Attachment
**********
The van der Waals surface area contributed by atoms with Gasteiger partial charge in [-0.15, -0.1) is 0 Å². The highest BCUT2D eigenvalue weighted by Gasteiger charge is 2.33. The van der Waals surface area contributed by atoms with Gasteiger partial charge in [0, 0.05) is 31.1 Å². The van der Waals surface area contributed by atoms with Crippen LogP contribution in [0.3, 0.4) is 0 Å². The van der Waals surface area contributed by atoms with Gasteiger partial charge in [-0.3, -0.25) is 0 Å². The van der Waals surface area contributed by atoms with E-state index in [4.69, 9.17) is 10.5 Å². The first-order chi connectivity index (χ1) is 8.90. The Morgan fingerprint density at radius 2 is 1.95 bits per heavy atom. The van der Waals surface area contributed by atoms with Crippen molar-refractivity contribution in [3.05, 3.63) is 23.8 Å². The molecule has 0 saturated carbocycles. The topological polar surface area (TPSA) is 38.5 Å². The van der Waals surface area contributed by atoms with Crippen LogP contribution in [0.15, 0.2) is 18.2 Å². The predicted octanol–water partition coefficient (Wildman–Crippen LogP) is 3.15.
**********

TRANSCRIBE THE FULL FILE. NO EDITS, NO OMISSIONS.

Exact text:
The van der Waals surface area contributed by atoms with Gasteiger partial charge in [-0.15, -0.1) is 0 Å². The highest BCUT2D eigenvalue weighted by Gasteiger charge is 2.33. The van der Waals surface area contributed by atoms with Gasteiger partial charge in [0, 0.05) is 31.1 Å². The van der Waals surface area contributed by atoms with Crippen LogP contribution in [0.3, 0.4) is 0 Å². The van der Waals surface area contributed by atoms with Gasteiger partial charge in [-0.3, -0.25) is 0 Å². The van der Waals surface area contributed by atoms with E-state index in [4.69, 9.17) is 10.5 Å². The first-order chi connectivity index (χ1) is 8.90. The Morgan fingerprint density at radius 2 is 1.95 bits per heavy atom. The van der Waals surface area contributed by atoms with Crippen molar-refractivity contribution in [3.05, 3.63) is 23.8 Å². The molecule has 0 saturated carbocycles. The topological polar surface area (TPSA) is 38.5 Å². The van der Waals surface area contributed by atoms with Crippen LogP contribution in [0.15, 0.2) is 18.2 Å². The predicted octanol–water partition coefficient (Wildman–Crippen LogP) is 3.15.